My wife and I gave up the front after that and, after a longcut around a six-wide train track intersection that we avoid like the plague, we hammered down the road toward home in the draft, picking up a 3rd and 5th place on a couple of seriously contested segments along the way.  I don’t know where it came from, but we were both hitting the pedals hard.  Sometime after our first stop, my legs came back but we were holding speeds north of 25-mph, at times up to 28 with just a 12-mph tailwind.  

There were a few times I thought about sitting up and taking it easy heading back but I thought better of it.  We pushed on till the last quarter-mile and we pulled into the driveway with 40 miles at a cool 19-1/2-mph pace.  And redemption.  Saturday was a rough day, but we over-performed Sunday.  Good times for sure.

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Geeky Road Bike Stuff… From A Fairly Scientific Aero / Traditional Bike Comparison to Tire Pressure.

First, my personal favorite: My Tasmanian brother from another cycling mother did a fairly scientific comparison of his Canyon Aeroad and his new Trek Postal Edition 5200. As you might imagine, with my own 5200, I’ve written about the difference between my Venge and 5200 extensively. I’ve experienced similar results but the Tempocyclist takes it on leap further. For your reading enjoyment:

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If that wasn’t enough, my buddy, Dave sent out a link to one of the geekiest tire pressure videos I’ve ever had the enjoyment of watching. I can summarize the core of the 30-minute video in 30 seconds: You’re riding with too much air in your tires. Stop it. Let some air out of your tires till your ride becomes smooth. If/when you start bouncing during a sprint, you’ve gone too far. Add 2% till you stop bouncing.  The other 29 minutes and change is mashed potatoes and gravy next to the roast beef.

The full video is here:

Some Venge Time and the Best Tip I’ve Seen For Installing a Difficult Tire on a Tight Rim

It just hit me last week that I’m spending WAY too much time on the Trek.  It’s difficult not to when the bike is performing so well – it’s a bit like driving a classic sports car.  Sure, it’s a not a McLaren, it’s more American muscle – a little more Caroll Shelby – only, in a bike.  Well, somebody just shut off summer, and it jarred me a little.  Pretty soon, all I’ll be riding is the Trek until next spring’s Venge Day so it’s high time I spent some miles on the good rig before having to put it up for the winter.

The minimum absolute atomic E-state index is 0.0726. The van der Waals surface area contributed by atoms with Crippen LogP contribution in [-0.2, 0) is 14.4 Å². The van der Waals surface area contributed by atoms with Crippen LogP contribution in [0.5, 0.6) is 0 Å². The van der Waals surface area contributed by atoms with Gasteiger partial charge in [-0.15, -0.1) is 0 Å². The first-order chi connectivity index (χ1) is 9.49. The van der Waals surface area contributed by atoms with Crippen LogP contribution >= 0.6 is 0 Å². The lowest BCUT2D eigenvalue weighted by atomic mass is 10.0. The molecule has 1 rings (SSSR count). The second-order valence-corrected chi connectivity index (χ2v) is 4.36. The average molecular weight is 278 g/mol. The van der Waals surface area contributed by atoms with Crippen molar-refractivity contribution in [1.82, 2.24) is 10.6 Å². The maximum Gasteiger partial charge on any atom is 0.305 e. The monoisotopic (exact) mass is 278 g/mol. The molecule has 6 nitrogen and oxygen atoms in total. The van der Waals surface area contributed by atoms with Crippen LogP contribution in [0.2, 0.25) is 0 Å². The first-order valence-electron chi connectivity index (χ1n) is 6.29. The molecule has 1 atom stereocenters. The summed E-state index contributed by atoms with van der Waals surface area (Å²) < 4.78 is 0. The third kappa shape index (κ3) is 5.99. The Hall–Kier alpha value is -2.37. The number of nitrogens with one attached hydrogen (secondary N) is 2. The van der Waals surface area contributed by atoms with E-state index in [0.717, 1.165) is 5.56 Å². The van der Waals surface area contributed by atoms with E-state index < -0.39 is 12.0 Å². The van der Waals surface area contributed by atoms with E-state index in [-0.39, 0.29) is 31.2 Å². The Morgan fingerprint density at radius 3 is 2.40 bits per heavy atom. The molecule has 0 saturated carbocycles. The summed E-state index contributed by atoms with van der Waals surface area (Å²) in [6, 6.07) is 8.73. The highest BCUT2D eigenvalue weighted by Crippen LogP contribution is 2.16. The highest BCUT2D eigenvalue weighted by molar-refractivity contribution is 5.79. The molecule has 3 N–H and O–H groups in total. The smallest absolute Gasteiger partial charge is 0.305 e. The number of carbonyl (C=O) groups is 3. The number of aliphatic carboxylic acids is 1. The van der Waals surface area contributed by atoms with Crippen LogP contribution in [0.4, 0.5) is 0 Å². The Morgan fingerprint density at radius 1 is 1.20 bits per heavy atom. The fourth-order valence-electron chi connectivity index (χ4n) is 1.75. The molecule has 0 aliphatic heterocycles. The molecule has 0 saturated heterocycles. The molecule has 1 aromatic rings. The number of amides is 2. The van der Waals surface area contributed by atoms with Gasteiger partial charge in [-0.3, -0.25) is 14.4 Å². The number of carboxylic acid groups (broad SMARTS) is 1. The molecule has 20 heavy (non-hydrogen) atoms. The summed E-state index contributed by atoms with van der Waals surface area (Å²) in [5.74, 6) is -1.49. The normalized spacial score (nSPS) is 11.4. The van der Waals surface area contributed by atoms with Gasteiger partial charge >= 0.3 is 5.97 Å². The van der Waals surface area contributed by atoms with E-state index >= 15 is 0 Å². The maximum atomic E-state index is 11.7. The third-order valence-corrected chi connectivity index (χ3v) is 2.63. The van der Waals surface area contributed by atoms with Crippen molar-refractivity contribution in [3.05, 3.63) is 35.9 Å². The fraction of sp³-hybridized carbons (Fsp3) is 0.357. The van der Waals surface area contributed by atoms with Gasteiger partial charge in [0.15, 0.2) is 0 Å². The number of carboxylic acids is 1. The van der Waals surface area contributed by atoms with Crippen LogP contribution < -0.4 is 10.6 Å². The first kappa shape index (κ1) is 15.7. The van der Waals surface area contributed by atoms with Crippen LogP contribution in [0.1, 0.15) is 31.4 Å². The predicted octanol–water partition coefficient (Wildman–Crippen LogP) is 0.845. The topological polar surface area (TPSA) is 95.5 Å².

After arriving home on a perfectly sunny but yet another unseasonably cool afternoon (we’ve been several degrees – 6 to 10 – below normal for what seems like weeks), I set about cleaning up the Venge for duty.  Part of that prep was rotating the tires.  I like to rotate mine – some do, some don’t…

Now, installing the tires on these wheels the first time was not easy.  I needed mechanical help in the way of a KoolStop tire jack.  However, after a few weeks’ break-in time, I was hoping they’d go on relatively easily.  Then, just the other day, by chance, I happened on a GCN video tutorial on how to deal with installing a difficult tire on a rim.  My FL 50 Ican wheels all have a groove down the center (many tubeless and tubeless ready rims do):

Well, the tip is to work the beads down into that groove (it takes a little effort to do this, and you’ll feel one side, then the other, slip down into the channel).  So, you get the first bead all the way seated, then you start on the second until you get to that spot, about 80% done, where you can’t see how you’ll ever slip that last bit over the rim, and you work the beads into the channel starting opposite the part of tire overlapping the rim and working around, one side, then the other.  By the time you get both beads into the channel the entire 80-ish% around the rim, you’ll begin to feel a fair amount of slop that wasn’t there before pushing the beads to the center channel.  At this point, that last 80% of the tire should (shockingly) easily slip over the edge of the rim.

Before I centered the beads, I was going to need mechanical assistance.  After, it’s almost comically easy.  I’m still glad I’m using Specialized tires, though.  They’re better than most brands for seating on tight rims.

Now, there exist decent arguments for starting at the valve stem, finishing at the valve stem, add air to the tube, don’t add air…  I’ve tried them all.  My favorite is start with some air in the tube, start at the valve stem and finish opposite – and let the air out for the centering the bead in the grove and that last 20% of the second bead.  Starting with air makes it easier to get the tube inside the rim and it keeps it from getting pinched.  On the other hand, the added air makes it a little difficult to finish seating on a tough rim.

Anyway, after wiping the Venge down, I took her out for an evening spin with my regular weekday riding buddy and it was fantastic.  She’s also going out today (we’ve got big plans today).  We’re due a considerably nice stretch of weather over the next two weeks so I’m planning on making the most of it on the Venge.  I’ll have plenty of time on the Trek in the coming months.  As cold as it’s been this early, I don’t imagine it’s going to be a mild winter.

Thursday Night Herding of Cats… On Bikes…

My confidence wasn’t where it should have been. Maybe it was the cold. Maybe the third day of gloomy, damp weather in a row. Maybe it was the north wind. It could have been all of it. With the ugliness of the day, I’d always take the Trek. Not today. I needed every advantage I could get. I prepped the Venge.